However, if you order “burek with cheese” or something similar in Bosnia and Herzegovina, the response will be anything from annoying looks to being asked to leave the establishment.
Local tip: never buy pita from a bakery as they often buy frozen pita and bake it. Even if they make pita in house, bakeries skimp on stuffing and use too much oil.
Instead, look for places with ‘buregdžinica’ in the name, as those are specialty pita eateries.
9. Zova (Elderflower Cordial)
If you are visiting Bosnia in late spring or early summer, your thirst will be best quenched with a big glass of home brewed zova.
Zova is a cordial (non-alcoholic sweet juice) made from elderberry tree flowers.
This drink perfectly bridges the zone between water and heavier juices.
It’s refreshing and sugary, but not so sweet to leave you thirsty in its aftermath.
It has an unusual, distinct taste, but most people who try zova like it right away.
It’s best consumed after a good piece of baklava or another dessert.
Local tip: as locals are wary of consuming cold drinks, if you like your beverages on the chilly side make sure to mention that while ordering.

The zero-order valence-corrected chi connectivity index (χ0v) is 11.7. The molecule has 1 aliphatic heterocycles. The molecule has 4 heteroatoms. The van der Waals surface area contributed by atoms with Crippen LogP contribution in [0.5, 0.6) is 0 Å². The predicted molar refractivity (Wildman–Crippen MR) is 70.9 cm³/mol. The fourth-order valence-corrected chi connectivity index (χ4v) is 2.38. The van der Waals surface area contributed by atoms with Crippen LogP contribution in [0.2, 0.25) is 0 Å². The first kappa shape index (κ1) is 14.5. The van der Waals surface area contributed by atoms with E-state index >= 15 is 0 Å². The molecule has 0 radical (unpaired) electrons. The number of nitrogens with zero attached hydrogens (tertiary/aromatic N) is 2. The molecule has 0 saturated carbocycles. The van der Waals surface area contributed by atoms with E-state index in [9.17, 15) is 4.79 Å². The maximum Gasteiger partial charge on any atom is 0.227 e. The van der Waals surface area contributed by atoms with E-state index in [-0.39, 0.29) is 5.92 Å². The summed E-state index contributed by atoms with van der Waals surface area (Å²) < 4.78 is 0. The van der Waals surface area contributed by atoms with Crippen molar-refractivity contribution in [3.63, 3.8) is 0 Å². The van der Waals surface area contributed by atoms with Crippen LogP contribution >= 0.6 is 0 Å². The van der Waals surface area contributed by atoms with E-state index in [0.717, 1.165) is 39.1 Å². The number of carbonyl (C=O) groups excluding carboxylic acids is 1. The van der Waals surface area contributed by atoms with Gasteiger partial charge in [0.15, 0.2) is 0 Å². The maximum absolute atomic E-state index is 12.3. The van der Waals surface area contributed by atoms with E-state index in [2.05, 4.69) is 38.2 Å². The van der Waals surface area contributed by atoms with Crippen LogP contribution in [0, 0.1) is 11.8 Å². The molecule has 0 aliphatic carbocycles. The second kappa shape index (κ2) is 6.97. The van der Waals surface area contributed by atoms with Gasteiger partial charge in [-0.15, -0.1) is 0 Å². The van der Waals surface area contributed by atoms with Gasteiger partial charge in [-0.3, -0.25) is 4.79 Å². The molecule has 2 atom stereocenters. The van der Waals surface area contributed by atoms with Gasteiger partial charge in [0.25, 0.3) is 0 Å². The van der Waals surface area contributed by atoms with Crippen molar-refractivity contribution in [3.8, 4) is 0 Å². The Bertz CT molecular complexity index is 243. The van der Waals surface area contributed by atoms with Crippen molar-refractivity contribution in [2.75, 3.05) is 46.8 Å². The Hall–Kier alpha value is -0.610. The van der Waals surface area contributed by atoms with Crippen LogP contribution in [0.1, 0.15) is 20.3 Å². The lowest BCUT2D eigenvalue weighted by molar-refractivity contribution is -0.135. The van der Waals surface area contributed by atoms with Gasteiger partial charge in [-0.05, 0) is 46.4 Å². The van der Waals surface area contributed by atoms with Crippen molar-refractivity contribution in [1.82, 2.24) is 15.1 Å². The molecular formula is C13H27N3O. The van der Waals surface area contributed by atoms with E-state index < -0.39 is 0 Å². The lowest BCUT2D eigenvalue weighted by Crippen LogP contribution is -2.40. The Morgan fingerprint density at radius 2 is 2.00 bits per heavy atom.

10. Višnjevača (Sour Cherry Liqueur)
For those of you who like something stronger that’s still on the sweet side, višnjevača is the way to go.
Višnjevača is a liqueur made by fermenting sour cherries and sugar in local type of brandy called rakija.
You’ve probably heard of šljivovica, aka plum brandy, which is the most famous type of regional rakija.
Cherries and sugar are placed in a large jar, submerged in rakija, and then left in the sun for about six weeks.
They require minimal supervision, save for stirring a few times during fermentation.
The result is a thick, sweet, crimson red liquid you can’t get enough of.
Regardless, don’t consume more than 2 or 3 small cups of sour cherry liqueur in one sitting lest you end up very drunk, very soon.
Višnjevača is made to be consumed slowly, and in smaller quantities.
Local tip: although you can find great višnjevača in most places that sell different rakijas, the best kind is always the kind made by locals. So if you make some friends make sure to ask if they have some home brewed višnjevača.
Bon appetit, or as we in Bosnia say, “Prijatno!”